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Washington County
St Peter and Paul Cemetery
Tombstone Photos

These photos were generously taken and contributed to these pages by Larry & Linda Kopet!   Please take a moment to thank them for this terrific resource!  Use your back browser button to return to this page. Please note that these generous contributions do not necessarily depict all tombstone photographs for a given cemetery.

Aul, Mauraus
Bath, George and Lydia
Bath, Jacob
Bath, Jacob and Katherina
Bath, Joseph and Gertrude
Bath, Mathias and Theresia
Bauer, John and Juliana
Beinecke, Melinda
Benkler, Joseph
Benkler, Maria Anna
Berg, Johanna B.
Bernard, Anna Jakob
Bertschy, Juliana
Blum, Otto and family
Bonlender, Bertha
Bruckert, Franz
Bruckert, Peter
Buckert, Nicolaus
Carmody, Margaret
Christnacht, Elisabetha
Christnacht, Marg.
Christnacht, Maria
Christnacht, Paul
Christnacht, Peter
Dehler, Albert F. and Cecilia
Deutsch, Jacob and Ida
Doherty, James and Kanady
Duffrin, Edward
Duffrin, William and Magdalena
Dwyer, Cornelius and family
Dwyer, Handrah
Dwyer, John
Dwyer, Margaret
Fohl, Laura and Gaukel
Fritz, Catharina
Fritz, Franz
Goeden, Amalia Wolf
Gruff, Magdalen
Guenther, Joseph and Kathrine
Gundrum, Albert B. and Anna M
Gundrum, Catherine
Gundrum, Henry
Gundrum, Ludmela
Gundrum, Theresia
Hartmann, Emil and Catherine
Hefter, John and Magdalena
Hefter, Katharina
Hefter, Katharine
Heinecke, Joseph and Elizabeth
Held, William and Caroline
Hug, Xavier and Mary
Jankowski, Thomas S. and Mary
Justmann, Julia
Kauper, James A. and Donna P.
King, Mary Ann
Kraus, Mary Josepha
Kraus, Thomas and Maria
Langenecker, Joseph
Langenecker, unclear
Langenekert, Anton
Mauch, Xaver
Miller, Henry
Miller, unclear and Mary
Moser, Casper
Moser, George and Katherine
Moser, Margaret A. and family
Moser, Victor and Cyrilla
Pirsch, Johann and Katharina
Polster, John
Powell, Charles and Chas. F.
Roggenbauer, Lena
Roggenbauer, Louis M.
Roggenbauer, Rosa
Sauer, Anton
Sauer, John and Magdalena
Sauer, Joseph and Maria
Sauer, Michael
Schaefer, Anna
Schaefer, Christine
Schaefer, Josephine
Schaefer, Philip
Schaefer, Philipp
Schafer, Margaretha
Scherl, Johann
Schickert, Raymond and Belinda
Schmidt, Joseph and Magdalene
Schmidt, Mathias and Maria Ann
Schnitzler, Joseph and Margaret
Schomacher, Franziska
Steger, unclear and Theresa
Thoesen, Michael
Thomas, Anton H. and Frances S
Vogel, Sophie
Warnecke, Augusta
Weber, Agnes M.
Weber, Clinton
Weber, Mathias and Maria
Weber, Nellie
Wiedmeyer, Andrew
Wiedmeyer, Leonard N.
Wiedmeyer, Raymond F.
Wiedmeyer, Richard Jr.
Winterhalter, John and Magdale
Wolf, Adam and Mathilda
Wolf, Barbara
Wolf, Clemens A.
Wolf, Edgar P.
Wolf, Franzisca
Wolf, Jacob and Barbara
Wolf, Johann
Wolf, Martin
Wolf, Paul and Anna G.
Wolf, Theodore W.
Wolf, Wilmer H. and Lucy K.
Yogerst, Alois J.
Ziengsheim, Magdaline
Zingsheim, Caroline and unclear
Zingsheim, Hilary
Zingsheim, Rose
Zingsheim, unclear
Zwirlein, Georg
Zwirlein, Michael and Vincent
Zwirlein, unclear and Caroline

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WISCONSIN MUNICIPALITIES: Cities Towns, and Villages, often referred to as 'municipalities' in Wisconsin law, are the governmental units that relate most directly to citizens' everyday lives.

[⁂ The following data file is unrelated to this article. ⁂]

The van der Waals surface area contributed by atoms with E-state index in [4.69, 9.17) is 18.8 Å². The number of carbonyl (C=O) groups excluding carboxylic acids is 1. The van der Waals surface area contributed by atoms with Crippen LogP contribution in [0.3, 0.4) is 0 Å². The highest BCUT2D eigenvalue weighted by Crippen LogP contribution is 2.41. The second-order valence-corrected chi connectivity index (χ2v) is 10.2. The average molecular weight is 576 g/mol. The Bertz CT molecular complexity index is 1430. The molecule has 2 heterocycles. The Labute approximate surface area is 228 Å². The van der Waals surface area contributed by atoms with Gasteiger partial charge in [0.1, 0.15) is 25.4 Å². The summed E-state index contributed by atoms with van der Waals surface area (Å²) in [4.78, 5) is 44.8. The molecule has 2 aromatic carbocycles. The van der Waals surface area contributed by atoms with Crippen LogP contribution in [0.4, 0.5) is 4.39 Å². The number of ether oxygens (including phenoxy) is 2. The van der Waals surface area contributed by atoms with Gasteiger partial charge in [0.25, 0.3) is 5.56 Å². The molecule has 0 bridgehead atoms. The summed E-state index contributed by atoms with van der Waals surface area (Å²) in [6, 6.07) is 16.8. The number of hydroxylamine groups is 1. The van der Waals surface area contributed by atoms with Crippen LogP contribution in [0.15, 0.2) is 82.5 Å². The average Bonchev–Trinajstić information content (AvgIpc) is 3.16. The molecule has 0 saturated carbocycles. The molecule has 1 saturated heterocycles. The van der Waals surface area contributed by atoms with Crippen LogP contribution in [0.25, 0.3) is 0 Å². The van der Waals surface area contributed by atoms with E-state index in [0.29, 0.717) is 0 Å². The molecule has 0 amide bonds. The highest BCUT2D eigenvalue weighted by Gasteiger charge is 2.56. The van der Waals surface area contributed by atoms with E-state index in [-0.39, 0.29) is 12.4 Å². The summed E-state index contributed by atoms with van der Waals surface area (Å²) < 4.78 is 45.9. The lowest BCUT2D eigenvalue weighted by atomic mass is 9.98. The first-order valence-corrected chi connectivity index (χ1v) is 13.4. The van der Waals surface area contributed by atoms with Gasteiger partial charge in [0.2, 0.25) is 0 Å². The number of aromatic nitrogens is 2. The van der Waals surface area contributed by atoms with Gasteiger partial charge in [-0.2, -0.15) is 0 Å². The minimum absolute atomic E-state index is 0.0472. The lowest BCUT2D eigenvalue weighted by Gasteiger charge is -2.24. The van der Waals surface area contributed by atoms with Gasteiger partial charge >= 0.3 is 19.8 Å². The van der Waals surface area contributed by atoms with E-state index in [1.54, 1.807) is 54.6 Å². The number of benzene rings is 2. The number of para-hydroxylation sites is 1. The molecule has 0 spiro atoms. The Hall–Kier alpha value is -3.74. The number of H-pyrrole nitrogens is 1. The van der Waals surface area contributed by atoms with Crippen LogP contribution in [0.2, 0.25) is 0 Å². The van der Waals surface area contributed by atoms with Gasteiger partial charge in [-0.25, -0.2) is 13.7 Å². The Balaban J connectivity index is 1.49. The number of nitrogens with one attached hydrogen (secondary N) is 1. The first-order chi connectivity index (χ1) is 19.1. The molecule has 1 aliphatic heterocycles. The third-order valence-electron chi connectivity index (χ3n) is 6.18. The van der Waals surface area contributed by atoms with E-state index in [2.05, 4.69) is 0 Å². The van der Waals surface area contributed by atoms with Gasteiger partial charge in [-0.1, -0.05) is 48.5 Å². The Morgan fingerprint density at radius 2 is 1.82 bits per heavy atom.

TOWNS, like counties, were created by the state to provide basic municipal services. Rooted in New England and New York tradition, town government came to Wisconsin with the settlers, but Wisconsin towns were not like their Eastern counterparts that reflected the existing patterns of local settlement. In Wisconsin, towns are geographical subdivisions of counties. Towns originally served (and for the most part they continue to serve) rural areas. Towns govern those areas of Wisconsin not included in the corporate boundaries of cities and villages.

The difference between "township" and "town" often confuses the public. In Wisconsin, "township' refers to the surveyor's township which was laid out to identify land parcels within a county. Theoretically. a township is a square tract of land, measuring six miles on a side for a total of 36 square miles in the unit. Each township is divided into 36 sections. "Town", as the word is used in Wisconsin, denotes a specific unit of government. It's boundaries may coincide with the surveyor's township or it may look quite different. A Town may include one, parts of or several townships.

CITIES and VILLAGES, often referred to as "incorportated areas", govern territory where population is more concentrated. In general, minimum population for incorporation as a village is 150 residents for an isolated village and 2,500 for a metropolitan village located in a more densely settled area. For cities, the minimums are 1,000 and 5,000 respectively. As cities and villages are incorporated, they are carved out of the town territory and become independent units no longer subject to the town's control. The remainder of the town may take on a 'Swiss cheese" configuration as its area is reduced.

[Information above taken from "State of Wisconsin Blue Book 1997-1998"]

ProjectCopyright Notice: These generous contributions do not necessarily depict all tombstone photographs for a given cemetery. The source for many of the cemetery names and placenames on these pages come from Cemetery Locations in Wisconsin, 3rd edition, compiled by Linda M. Herrick and Wendy K. Uncapher. The book is published by Origins at 4327 Milton Ave. Janesville, WI 53546. All files on this site are copyrighted by their creator and/or contributor. They may be linked to but may not be reproduced on another site without specific permission from Tina Vickery [] and/or their contributor. Although public information is not in and of itself copyrightable, the format in which they are presented, the notes and comments, etc., are. It is however, quite permissable to print or save the files to a personal computer for personal use ONLY.

This page was last updated 20 November 2012